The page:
George Akerlof and Robert Shiller leave one question unanswered: how can the preferences of a regulator be superior to those of the ones being regulated?
By now, phishing is a term that most people who have used credit cards or have shopped online are aware of. Phishing is viewed as a problem of loopholes and poor awareness on the part of consumers. But it is also a fact that law enforcers will always be a step behind the far smarter phishers who find innovative ways to rip off consumers who are not alert.
In Phishing for Phools: The Economics of Manipulation and Deception, George Akerlof and Robert Shiller, two Nobel Prize-winning economists, extend the idea of phishing to almost all domains of consuming experience and show that instead of being a mere aberration, phishing has a ubiquitous presence in most market equilibria.
Over the past 20 years, behavioural economics has produced plenty of evidence to show that free markets can produce adverse outcomes. Ultimately, humans have both rational and less-than-rational preferences that lead to multiple equilibria that have both welfare-enhancing and poor welfare consequences. This is a far cry from the idea that free markets generate good stuff all the time.
This leads to the analytical core of the book: the idea of phishing equilibrium. In any competitive economy, the choice of investment and deciding what line of business to pursue is based on the returns and profits from it. If a particular business offers greater returns, capital and investment will flow to it. If the returns are low, businesses will exit that line quickly.
Now, if preferences of consumers offer money to be made by dubious means—phishing—then certainly there is a market there. For example, if consumers want tasty but unhealthy foods, want to buy financial products that promise higher than average returns and a whole host of tastes in different markets, then a phishing equilibrium is reached quickly. The economic crisis of 2008 had one such ingredient: the large number of complex, but ultimately rotten, securities. Phishing for Phools is replete with examples—cars, houses, credit cards, medicine and bonds—where the normal understanding of market equilibrium that is welfare-enhancing has been systematically violated. There is no doubt an equilibrium, but one that leaves consumers worse off.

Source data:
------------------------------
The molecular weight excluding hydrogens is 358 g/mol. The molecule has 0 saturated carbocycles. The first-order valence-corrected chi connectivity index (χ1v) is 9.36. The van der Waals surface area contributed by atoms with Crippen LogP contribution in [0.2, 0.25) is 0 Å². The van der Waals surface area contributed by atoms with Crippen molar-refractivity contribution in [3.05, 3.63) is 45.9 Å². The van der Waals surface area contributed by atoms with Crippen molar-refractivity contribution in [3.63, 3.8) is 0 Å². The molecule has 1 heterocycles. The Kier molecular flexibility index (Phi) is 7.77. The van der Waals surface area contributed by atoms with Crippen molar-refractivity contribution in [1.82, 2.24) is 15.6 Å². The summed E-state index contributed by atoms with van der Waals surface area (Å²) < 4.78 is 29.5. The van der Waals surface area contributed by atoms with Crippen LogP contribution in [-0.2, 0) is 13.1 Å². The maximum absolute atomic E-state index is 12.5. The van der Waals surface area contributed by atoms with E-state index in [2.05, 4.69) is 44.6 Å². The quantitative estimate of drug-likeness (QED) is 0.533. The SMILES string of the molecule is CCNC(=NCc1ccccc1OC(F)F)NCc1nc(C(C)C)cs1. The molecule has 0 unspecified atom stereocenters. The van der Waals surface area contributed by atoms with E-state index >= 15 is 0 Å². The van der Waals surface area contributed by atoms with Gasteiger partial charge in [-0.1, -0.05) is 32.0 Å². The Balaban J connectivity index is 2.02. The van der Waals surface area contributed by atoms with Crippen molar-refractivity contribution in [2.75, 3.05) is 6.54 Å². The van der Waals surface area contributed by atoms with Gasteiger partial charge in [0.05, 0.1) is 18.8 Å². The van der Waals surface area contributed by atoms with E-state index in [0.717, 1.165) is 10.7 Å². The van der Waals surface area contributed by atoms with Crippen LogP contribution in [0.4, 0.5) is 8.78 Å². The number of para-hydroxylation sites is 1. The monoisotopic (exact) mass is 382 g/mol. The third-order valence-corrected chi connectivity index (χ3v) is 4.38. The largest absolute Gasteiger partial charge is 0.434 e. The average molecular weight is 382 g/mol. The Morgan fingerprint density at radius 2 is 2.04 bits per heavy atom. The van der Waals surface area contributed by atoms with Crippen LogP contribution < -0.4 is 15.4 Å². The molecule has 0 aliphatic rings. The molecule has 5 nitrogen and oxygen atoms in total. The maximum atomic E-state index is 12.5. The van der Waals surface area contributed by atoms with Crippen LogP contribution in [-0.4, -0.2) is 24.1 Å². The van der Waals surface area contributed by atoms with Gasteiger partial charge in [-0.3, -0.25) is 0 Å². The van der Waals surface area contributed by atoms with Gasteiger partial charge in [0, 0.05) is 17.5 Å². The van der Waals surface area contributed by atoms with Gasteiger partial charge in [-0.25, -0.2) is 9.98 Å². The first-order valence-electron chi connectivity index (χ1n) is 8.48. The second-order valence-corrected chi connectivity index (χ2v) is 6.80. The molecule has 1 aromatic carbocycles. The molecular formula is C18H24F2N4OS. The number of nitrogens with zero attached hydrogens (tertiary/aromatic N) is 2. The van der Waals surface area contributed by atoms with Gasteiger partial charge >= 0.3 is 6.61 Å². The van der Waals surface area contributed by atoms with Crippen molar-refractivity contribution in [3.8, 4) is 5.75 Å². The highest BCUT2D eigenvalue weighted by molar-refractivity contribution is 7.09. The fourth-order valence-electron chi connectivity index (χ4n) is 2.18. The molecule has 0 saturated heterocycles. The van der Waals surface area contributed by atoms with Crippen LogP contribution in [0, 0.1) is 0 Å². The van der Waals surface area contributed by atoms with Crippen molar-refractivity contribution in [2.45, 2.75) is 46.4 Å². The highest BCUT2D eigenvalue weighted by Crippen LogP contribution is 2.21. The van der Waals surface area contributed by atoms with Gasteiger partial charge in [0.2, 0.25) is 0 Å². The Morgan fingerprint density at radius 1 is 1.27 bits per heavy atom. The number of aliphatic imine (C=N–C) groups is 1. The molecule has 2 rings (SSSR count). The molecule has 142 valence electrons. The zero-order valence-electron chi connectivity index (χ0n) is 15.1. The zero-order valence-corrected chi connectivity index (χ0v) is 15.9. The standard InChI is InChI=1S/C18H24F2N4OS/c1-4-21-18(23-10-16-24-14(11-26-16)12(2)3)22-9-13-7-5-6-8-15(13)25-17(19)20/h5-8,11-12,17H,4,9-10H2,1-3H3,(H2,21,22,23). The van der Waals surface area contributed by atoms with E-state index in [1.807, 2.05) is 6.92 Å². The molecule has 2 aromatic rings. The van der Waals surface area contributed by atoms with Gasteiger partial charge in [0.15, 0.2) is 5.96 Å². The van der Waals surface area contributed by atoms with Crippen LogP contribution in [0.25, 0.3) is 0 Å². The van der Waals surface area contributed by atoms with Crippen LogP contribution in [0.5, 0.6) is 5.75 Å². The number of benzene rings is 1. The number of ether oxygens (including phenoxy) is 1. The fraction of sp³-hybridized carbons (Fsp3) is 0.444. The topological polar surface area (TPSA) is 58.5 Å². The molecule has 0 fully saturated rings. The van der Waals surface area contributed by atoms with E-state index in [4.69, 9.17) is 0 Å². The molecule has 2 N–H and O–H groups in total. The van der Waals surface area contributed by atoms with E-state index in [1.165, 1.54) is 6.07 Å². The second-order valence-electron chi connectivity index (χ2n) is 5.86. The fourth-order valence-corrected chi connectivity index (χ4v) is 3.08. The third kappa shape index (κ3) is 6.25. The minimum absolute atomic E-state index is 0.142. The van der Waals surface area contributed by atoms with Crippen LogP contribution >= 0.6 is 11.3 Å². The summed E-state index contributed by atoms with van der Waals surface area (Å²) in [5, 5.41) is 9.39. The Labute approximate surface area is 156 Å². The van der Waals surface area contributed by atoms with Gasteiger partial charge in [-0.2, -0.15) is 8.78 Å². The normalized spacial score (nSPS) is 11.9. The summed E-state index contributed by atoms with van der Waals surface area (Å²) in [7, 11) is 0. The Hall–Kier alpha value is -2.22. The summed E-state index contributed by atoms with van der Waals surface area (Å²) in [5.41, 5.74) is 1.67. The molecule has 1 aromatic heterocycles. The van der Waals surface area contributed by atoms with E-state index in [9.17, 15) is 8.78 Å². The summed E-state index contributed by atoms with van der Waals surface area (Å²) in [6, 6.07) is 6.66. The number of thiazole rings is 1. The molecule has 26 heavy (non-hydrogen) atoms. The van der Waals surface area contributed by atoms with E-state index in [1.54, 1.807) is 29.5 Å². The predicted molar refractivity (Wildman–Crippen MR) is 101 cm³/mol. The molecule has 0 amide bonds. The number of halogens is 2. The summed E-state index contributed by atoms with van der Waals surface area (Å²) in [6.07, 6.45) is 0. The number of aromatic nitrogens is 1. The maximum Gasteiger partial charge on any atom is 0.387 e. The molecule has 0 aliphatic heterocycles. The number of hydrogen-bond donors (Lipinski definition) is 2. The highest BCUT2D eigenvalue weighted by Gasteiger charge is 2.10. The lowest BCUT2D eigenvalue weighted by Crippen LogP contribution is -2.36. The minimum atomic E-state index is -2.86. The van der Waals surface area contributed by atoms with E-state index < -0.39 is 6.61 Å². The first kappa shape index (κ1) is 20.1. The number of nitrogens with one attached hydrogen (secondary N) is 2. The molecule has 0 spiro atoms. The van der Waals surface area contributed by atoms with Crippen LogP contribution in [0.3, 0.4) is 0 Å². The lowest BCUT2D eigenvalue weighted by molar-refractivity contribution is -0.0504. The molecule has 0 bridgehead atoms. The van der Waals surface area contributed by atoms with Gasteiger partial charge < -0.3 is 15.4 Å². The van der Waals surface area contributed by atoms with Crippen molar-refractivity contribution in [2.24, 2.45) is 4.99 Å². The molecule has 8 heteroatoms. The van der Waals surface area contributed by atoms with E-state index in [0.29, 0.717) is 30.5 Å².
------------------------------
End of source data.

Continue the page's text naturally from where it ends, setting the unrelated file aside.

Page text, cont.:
Analytically, the germ of the model for a phishing equilibrium can be traced to a much earlier model by Akerlof dating to 1976, the Rat Race equilibrium. In that model of a modern manufacturing economy, a number of workers work at different speeds in an assembly line. There is a trade-off between the speed of a worker and his utility—faster the speed, lower his utility. Much like the adverse outcomes in phishing equilibria in different markets, most workers end up working at speeds faster than the optimum one.
The solution Akerlof offered for the Rat Race equilibrium—a tax on assembly lines—led to all workers working at the same speed. Redistributing the tax among workers does not affect output and is Pareto optimal. That idea—of government intervention—has been greatly amplified in Phishing for Phools. From properly designed social security and regulation of securities to, extremely, placing limits on campaign contributions of firms (pages 153-162) is the logical extension of this idea.
Akerlof and Shiller are not only Nobel Prize-winning economists but are also individuals deeply concerned at the economic landscape of their country, the US. Perhaps that explains their, rather excessive, faith in the ability of regulation of fix something as basic as human economic preferences. If only regulation—or its cruder and far more deleterious version, an interventionist state—could solve the problem, then socialism would offer a way out of the economic shortcomings of our age. That is open to questioning.
Perhaps that is too strong a conclusion and Akerlof and Shiller may say they just want better designed market institutions. But in their book, they have questioned plenty of mainstream economics—from preferences to how markets function to even textbook ideas such as revealed preference—for their preferred solution to be one of mere redesigning. They leave one question unanswered: how can the preferences of a regulator, or even a set of regulators, be superior to those of the ones being regulated?